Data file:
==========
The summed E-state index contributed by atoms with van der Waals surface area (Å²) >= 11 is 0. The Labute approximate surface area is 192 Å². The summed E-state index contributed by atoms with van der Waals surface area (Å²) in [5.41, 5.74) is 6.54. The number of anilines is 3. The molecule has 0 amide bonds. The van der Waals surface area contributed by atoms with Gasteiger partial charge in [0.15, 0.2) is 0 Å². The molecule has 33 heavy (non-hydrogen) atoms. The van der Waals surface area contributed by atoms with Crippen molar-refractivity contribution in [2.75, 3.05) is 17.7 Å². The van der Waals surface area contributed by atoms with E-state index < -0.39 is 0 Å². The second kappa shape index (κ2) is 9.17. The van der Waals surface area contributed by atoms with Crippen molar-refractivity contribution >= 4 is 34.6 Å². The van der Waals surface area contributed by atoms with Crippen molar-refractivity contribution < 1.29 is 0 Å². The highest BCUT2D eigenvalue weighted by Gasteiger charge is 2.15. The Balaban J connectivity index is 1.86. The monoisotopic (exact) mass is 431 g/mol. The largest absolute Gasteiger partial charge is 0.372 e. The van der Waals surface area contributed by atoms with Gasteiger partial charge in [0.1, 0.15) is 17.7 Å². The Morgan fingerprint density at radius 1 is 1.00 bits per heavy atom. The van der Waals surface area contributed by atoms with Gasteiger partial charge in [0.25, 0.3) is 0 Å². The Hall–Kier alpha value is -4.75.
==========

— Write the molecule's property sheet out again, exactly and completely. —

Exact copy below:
The summed E-state index contributed by atoms with van der Waals surface area (Å²) >= 11 is 0. The Labute approximate surface area is 192 Å². The summed E-state index contributed by atoms with van der Waals surface area (Å²) in [5.41, 5.74) is 6.54. The number of anilines is 3. The molecule has 0 amide bonds. The van der Waals surface area contributed by atoms with Gasteiger partial charge in [0.15, 0.2) is 0 Å². The molecule has 33 heavy (non-hydrogen) atoms. The van der Waals surface area contributed by atoms with Crippen molar-refractivity contribution in [2.75, 3.05) is 17.7 Å². The van der Waals surface area contributed by atoms with E-state index < -0.39 is 0 Å². The second kappa shape index (κ2) is 9.17. The van der Waals surface area contributed by atoms with Crippen molar-refractivity contribution >= 4 is 34.6 Å². The van der Waals surface area contributed by atoms with Crippen molar-refractivity contribution < 1.29 is 0 Å². The highest BCUT2D eigenvalue weighted by Gasteiger charge is 2.15. The Balaban J connectivity index is 1.86. The monoisotopic (exact) mass is 431 g/mol. The largest absolute Gasteiger partial charge is 0.372 e. The van der Waals surface area contributed by atoms with Gasteiger partial charge in [0.1, 0.15) is 17.7 Å². The Morgan fingerprint density at radius 1 is 1.00 bits per heavy atom. The van der Waals surface area contributed by atoms with Gasteiger partial charge in [0.25, 0.3) is 0 Å². The Hall–Kier alpha value is -4.75.